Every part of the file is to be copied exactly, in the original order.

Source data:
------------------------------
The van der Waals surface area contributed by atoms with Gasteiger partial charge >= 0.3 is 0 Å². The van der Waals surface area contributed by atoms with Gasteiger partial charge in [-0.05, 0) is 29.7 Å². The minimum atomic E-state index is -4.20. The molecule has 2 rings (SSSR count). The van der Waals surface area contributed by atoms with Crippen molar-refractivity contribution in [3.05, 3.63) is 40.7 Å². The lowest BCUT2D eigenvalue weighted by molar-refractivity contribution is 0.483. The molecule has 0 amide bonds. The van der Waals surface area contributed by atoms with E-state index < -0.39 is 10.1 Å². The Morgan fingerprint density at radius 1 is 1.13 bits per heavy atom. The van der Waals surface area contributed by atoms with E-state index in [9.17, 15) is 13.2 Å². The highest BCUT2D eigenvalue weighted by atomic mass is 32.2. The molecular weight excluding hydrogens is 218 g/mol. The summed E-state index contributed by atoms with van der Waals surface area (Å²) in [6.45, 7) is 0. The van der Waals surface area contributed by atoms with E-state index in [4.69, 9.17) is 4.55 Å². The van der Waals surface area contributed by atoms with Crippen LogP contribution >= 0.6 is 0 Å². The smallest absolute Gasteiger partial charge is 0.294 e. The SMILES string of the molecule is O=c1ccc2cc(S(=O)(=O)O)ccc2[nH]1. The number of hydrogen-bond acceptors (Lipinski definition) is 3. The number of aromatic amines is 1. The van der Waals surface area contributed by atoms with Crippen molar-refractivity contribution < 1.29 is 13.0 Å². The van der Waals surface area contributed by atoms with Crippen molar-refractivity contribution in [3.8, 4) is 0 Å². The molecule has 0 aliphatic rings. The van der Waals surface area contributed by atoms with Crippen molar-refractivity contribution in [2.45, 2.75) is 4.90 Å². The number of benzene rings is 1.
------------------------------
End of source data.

The van der Waals surface area contributed by atoms with Gasteiger partial charge >= 0.3 is 0 Å². The van der Waals surface area contributed by atoms with Gasteiger partial charge in [-0.05, 0) is 29.7 Å². The minimum atomic E-state index is -4.20. The molecule has 2 rings (SSSR count). The van der Waals surface area contributed by atoms with Crippen molar-refractivity contribution in [3.05, 3.63) is 40.7 Å². The lowest BCUT2D eigenvalue weighted by molar-refractivity contribution is 0.483. The molecule has 0 amide bonds. The van der Waals surface area contributed by atoms with E-state index < -0.39 is 10.1 Å². The Morgan fingerprint density at radius 1 is 1.13 bits per heavy atom. The van der Waals surface area contributed by atoms with E-state index in [9.17, 15) is 13.2 Å². The highest BCUT2D eigenvalue weighted by atomic mass is 32.2. The molecular weight excluding hydrogens is 218 g/mol. The summed E-state index contributed by atoms with van der Waals surface area (Å²) in [6.45, 7) is 0. The van der Waals surface area contributed by atoms with E-state index in [4.69, 9.17) is 4.55 Å². The van der Waals surface area contributed by atoms with Crippen LogP contribution >= 0.6 is 0 Å². The smallest absolute Gasteiger partial charge is 0.294 e. The SMILES string of the molecule is O=c1ccc2cc(S(=O)(=O)O)ccc2[nH]1. The number of hydrogen-bond acceptors (Lipinski definition) is 3. The number of aromatic amines is 1. The van der Waals surface area contributed by atoms with Crippen molar-refractivity contribution < 1.29 is 13.0 Å². The van der Waals surface area contributed by atoms with Crippen molar-refractivity contribution in [3.8, 4) is 0 Å². The molecule has 0 aliphatic rings. The van der Waals surface area contributed by atoms with Crippen molar-refractivity contribution in [2.45, 2.75) is 4.90 Å². The number of benzene rings is 1.